There is something about stock-car racing that appeals to the South as to no other section of the country. Last Sunday at Atlanta there was something special. Approximately 70,000 persons—20,000 more than a typical crowd for a big Georgia Tech football game—tramped through the clayey mire of Atlanta's International Raceway and settled in for a rattling good 500-mile grudge match. Like racing fans everywhere, they knew that Plymouths had risen from obscurity to smite the lofty Fords in February's Daytona 500, knew that Henry Ford II himself had witnessed that embarrassment and suspected that Mr. Ford had flicked a cat-o'-nine-tails here and there among his engineers as an encouragement to produce winning hardware for Atlanta.
Whether he did or not, they did. Tossing in a hurriedly revamped engine against the hemispherical-head power plants first sprung by Chrysler Corporation at Daytona, they enjoyed delectable revenge as Ford Driver Fred Lorenzen rolled in first at a record-breaking average speed of 134.25 mph. Ford had its moments of anxiety, though. Plymouth's Paul Goldsmith drove like Dillinger to lead strongly before taking a stupendous flip, and cars were cracking up or breaking down at such a rate that conceivably there might have been no finishers. At that, seven Dodges and Plymouths—out of the original 42-car field—were among the lonely 10 healthy enough to take the checkered flag, while just two Fords made it in. But at least they were dry.
The raceway is new—still abuilding in the rolling Georgia red-clay hills south of town. When it rains—which it does faithfully in April and did by the bucket and barrelful last week—the runoff drains into the infield and colors everyone standing there burnt umber. Racing operations are conducted from five house trailers parked hubcap-deep around the 1½-mile track.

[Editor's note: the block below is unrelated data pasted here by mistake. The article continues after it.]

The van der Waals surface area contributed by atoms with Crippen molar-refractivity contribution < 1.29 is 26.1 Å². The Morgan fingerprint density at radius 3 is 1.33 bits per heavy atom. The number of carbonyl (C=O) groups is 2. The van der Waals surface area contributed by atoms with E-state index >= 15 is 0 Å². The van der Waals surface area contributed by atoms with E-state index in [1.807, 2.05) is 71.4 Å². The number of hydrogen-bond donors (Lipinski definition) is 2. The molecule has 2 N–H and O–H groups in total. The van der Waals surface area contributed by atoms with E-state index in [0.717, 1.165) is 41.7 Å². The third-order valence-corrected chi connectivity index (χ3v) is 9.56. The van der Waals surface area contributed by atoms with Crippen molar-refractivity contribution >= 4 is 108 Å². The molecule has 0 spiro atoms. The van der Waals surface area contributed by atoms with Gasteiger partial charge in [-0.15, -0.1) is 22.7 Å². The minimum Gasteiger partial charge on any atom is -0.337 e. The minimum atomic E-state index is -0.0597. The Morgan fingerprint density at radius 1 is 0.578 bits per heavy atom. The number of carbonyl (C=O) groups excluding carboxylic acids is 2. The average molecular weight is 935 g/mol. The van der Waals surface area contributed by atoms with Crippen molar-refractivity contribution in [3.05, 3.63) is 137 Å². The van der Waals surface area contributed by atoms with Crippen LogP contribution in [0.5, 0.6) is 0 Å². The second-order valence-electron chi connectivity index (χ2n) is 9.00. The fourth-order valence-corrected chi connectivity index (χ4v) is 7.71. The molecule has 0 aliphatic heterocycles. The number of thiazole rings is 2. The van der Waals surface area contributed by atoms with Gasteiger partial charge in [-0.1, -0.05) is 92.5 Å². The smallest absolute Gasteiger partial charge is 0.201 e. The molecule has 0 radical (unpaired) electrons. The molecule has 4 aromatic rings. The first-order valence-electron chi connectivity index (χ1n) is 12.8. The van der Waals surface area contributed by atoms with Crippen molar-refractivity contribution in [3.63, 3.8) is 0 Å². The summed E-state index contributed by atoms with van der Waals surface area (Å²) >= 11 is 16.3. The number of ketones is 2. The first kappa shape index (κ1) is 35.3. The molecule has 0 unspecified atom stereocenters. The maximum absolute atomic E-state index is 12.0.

Keeping his cigar dry at all times, Chrysler Racing Chief Ronnie Householder could not conceal his confidence in the factory-supported Dodges and Plymouths that were to engage the factory Fords and Mercurys. Understandably, the hemi engine is the corporate pride and joy of Chrysler and the personal pride of Householder, who talks about it in warm, affectionate language as though it might be alive.
April 13, 1964
"What shall we call it?" he asks, speaking around his racing cigar, "The King Kong?"
Chrysler's King Kong, he admitted, "is under...well, more than passing consideration for use in passenger cars. It could—and this is unofficial—appear in next year's models I would think." He smiled an unofficial smile. "It would be derelict for us to let this opportunity lag for more than a model year."
The chief reason for the racing success of the hemi is not its newness, but that Chrysler has put so much engine into its smaller cars. The basic hemi engines, before their redesign, were used from 1952 through 1958 to power the houseboat-sized Imperials and New Yorkers. In the smaller Plymouths and Dodges now they crouch doubled up under the hoods, looking mean.
There is no such stuffing problem at Ford, whose stock-racing engine, while of nearly equal piston displacement, comes in a much smaller package. A bit carried away, one Ford executive who came to Atlanta to look under the hoods murmured: "Ford's trouble today is that it has more car and less engine than any other manufacturer."
Racing fans who for years had concentrated on the drivers were quite suddenly caught up in the crisis atmosphere that came from the executive suite. And spectators whose Fords, Mercurys, Plymouths and Dodges were parked out there in the Georgia goo had something new at stake (in addition to the real possibility that they would never find their cars again).
"The past stress on drivers," said Householder, "is now transferring to product. It's a good thing, really. And we intend to keep our lead."